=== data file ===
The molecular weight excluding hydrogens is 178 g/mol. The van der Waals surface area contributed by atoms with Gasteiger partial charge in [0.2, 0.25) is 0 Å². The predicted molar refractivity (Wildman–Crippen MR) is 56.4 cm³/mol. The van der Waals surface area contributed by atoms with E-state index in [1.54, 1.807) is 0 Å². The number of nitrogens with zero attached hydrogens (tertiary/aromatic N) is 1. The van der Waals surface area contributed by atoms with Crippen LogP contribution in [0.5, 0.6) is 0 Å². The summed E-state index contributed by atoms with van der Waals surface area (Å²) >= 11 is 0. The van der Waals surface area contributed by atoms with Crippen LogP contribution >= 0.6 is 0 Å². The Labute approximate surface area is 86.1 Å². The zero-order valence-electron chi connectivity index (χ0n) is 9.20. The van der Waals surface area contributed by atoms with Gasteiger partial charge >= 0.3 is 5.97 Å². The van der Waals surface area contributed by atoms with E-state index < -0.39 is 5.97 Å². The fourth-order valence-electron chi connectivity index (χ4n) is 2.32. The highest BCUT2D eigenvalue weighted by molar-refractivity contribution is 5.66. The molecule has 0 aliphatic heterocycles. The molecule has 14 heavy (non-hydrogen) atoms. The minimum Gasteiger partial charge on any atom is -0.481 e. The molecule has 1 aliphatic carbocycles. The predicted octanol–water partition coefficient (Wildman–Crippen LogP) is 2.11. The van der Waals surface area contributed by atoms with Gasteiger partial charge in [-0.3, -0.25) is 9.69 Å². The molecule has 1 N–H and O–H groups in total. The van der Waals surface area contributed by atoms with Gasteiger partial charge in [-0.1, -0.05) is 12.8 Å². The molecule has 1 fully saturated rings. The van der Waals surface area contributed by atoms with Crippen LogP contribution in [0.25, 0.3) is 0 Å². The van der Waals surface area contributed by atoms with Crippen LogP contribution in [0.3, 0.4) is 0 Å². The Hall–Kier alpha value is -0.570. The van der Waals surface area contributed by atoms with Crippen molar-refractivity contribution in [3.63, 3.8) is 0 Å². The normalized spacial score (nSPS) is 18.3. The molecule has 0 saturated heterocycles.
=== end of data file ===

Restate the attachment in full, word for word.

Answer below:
The molecular weight excluding hydrogens is 178 g/mol. The van der Waals surface area contributed by atoms with Gasteiger partial charge in [0.2, 0.25) is 0 Å². The predicted molar refractivity (Wildman–Crippen MR) is 56.4 cm³/mol. The van der Waals surface area contributed by atoms with E-state index in [1.54, 1.807) is 0 Å². The number of nitrogens with zero attached hydrogens (tertiary/aromatic N) is 1. The van der Waals surface area contributed by atoms with Crippen LogP contribution in [0.5, 0.6) is 0 Å². The summed E-state index contributed by atoms with van der Waals surface area (Å²) >= 11 is 0. The van der Waals surface area contributed by atoms with Crippen LogP contribution >= 0.6 is 0 Å². The Labute approximate surface area is 86.1 Å². The zero-order valence-electron chi connectivity index (χ0n) is 9.20. The van der Waals surface area contributed by atoms with Gasteiger partial charge >= 0.3 is 5.97 Å². The van der Waals surface area contributed by atoms with E-state index < -0.39 is 5.97 Å². The fourth-order valence-electron chi connectivity index (χ4n) is 2.32. The highest BCUT2D eigenvalue weighted by molar-refractivity contribution is 5.66. The molecule has 0 aliphatic heterocycles. The molecule has 14 heavy (non-hydrogen) atoms. The minimum Gasteiger partial charge on any atom is -0.481 e. The molecule has 1 aliphatic carbocycles. The predicted octanol–water partition coefficient (Wildman–Crippen LogP) is 2.11. The van der Waals surface area contributed by atoms with Gasteiger partial charge in [-0.3, -0.25) is 9.69 Å². The molecule has 1 N–H and O–H groups in total. The van der Waals surface area contributed by atoms with Gasteiger partial charge in [-0.1, -0.05) is 12.8 Å². The molecule has 1 fully saturated rings. The van der Waals surface area contributed by atoms with Crippen LogP contribution in [0.25, 0.3) is 0 Å². The van der Waals surface area contributed by atoms with Crippen LogP contribution in [0.3, 0.4) is 0 Å². The Hall–Kier alpha value is -0.570. The van der Waals surface area contributed by atoms with Crippen molar-refractivity contribution in [3.63, 3.8) is 0 Å². The normalized spacial score (nSPS) is 18.3. The molecule has 0 saturated heterocycles.